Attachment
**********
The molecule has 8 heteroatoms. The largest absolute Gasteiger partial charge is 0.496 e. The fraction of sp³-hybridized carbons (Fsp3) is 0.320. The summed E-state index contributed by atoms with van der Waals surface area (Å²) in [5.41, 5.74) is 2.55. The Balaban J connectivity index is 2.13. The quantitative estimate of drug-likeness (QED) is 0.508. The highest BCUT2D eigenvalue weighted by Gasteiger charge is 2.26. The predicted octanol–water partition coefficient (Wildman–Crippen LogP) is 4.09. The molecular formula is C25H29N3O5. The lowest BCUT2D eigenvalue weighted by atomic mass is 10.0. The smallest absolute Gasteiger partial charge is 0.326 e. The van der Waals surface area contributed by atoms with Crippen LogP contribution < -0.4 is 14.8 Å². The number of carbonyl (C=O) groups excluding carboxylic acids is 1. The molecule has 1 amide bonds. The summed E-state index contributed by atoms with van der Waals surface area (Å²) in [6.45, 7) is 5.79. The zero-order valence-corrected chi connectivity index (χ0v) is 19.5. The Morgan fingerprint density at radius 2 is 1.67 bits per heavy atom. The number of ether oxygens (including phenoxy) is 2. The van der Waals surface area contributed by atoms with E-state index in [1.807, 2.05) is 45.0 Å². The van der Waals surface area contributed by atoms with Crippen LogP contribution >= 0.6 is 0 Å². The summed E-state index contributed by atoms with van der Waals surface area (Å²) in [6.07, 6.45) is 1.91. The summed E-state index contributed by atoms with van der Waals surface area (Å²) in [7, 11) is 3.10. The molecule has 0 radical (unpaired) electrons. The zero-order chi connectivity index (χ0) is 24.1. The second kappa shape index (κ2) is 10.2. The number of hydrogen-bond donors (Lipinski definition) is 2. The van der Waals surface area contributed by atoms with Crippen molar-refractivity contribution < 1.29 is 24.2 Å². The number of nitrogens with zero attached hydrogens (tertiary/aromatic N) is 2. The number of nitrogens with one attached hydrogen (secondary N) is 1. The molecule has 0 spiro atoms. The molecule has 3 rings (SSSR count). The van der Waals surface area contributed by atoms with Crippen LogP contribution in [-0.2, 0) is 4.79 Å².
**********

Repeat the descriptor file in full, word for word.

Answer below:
The molecule has 8 heteroatoms. The largest absolute Gasteiger partial charge is 0.496 e. The fraction of sp³-hybridized carbons (Fsp3) is 0.320. The summed E-state index contributed by atoms with van der Waals surface area (Å²) in [5.41, 5.74) is 2.55. The Balaban J connectivity index is 2.13. The quantitative estimate of drug-likeness (QED) is 0.508. The highest BCUT2D eigenvalue weighted by Gasteiger charge is 2.26. The predicted octanol–water partition coefficient (Wildman–Crippen LogP) is 4.09. The molecular formula is C25H29N3O5. The lowest BCUT2D eigenvalue weighted by atomic mass is 10.0. The smallest absolute Gasteiger partial charge is 0.326 e. The van der Waals surface area contributed by atoms with Crippen LogP contribution < -0.4 is 14.8 Å². The number of carbonyl (C=O) groups excluding carboxylic acids is 1. The molecule has 1 amide bonds. The summed E-state index contributed by atoms with van der Waals surface area (Å²) in [6.45, 7) is 5.79. The zero-order valence-corrected chi connectivity index (χ0v) is 19.5. The Morgan fingerprint density at radius 2 is 1.67 bits per heavy atom. The number of ether oxygens (including phenoxy) is 2. The van der Waals surface area contributed by atoms with E-state index in [1.807, 2.05) is 45.0 Å². The van der Waals surface area contributed by atoms with Crippen LogP contribution >= 0.6 is 0 Å². The summed E-state index contributed by atoms with van der Waals surface area (Å²) in [6.07, 6.45) is 1.91. The summed E-state index contributed by atoms with van der Waals surface area (Å²) in [7, 11) is 3.10. The molecule has 0 radical (unpaired) electrons. The zero-order chi connectivity index (χ0) is 24.1. The second kappa shape index (κ2) is 10.2. The number of hydrogen-bond donors (Lipinski definition) is 2. The van der Waals surface area contributed by atoms with Crippen molar-refractivity contribution < 1.29 is 24.2 Å². The number of nitrogens with zero attached hydrogens (tertiary/aromatic N) is 2. The number of nitrogens with one attached hydrogen (secondary N) is 1. The molecule has 0 spiro atoms. The molecule has 3 rings (SSSR count). The van der Waals surface area contributed by atoms with Crippen LogP contribution in [-0.2, 0) is 4.79 Å².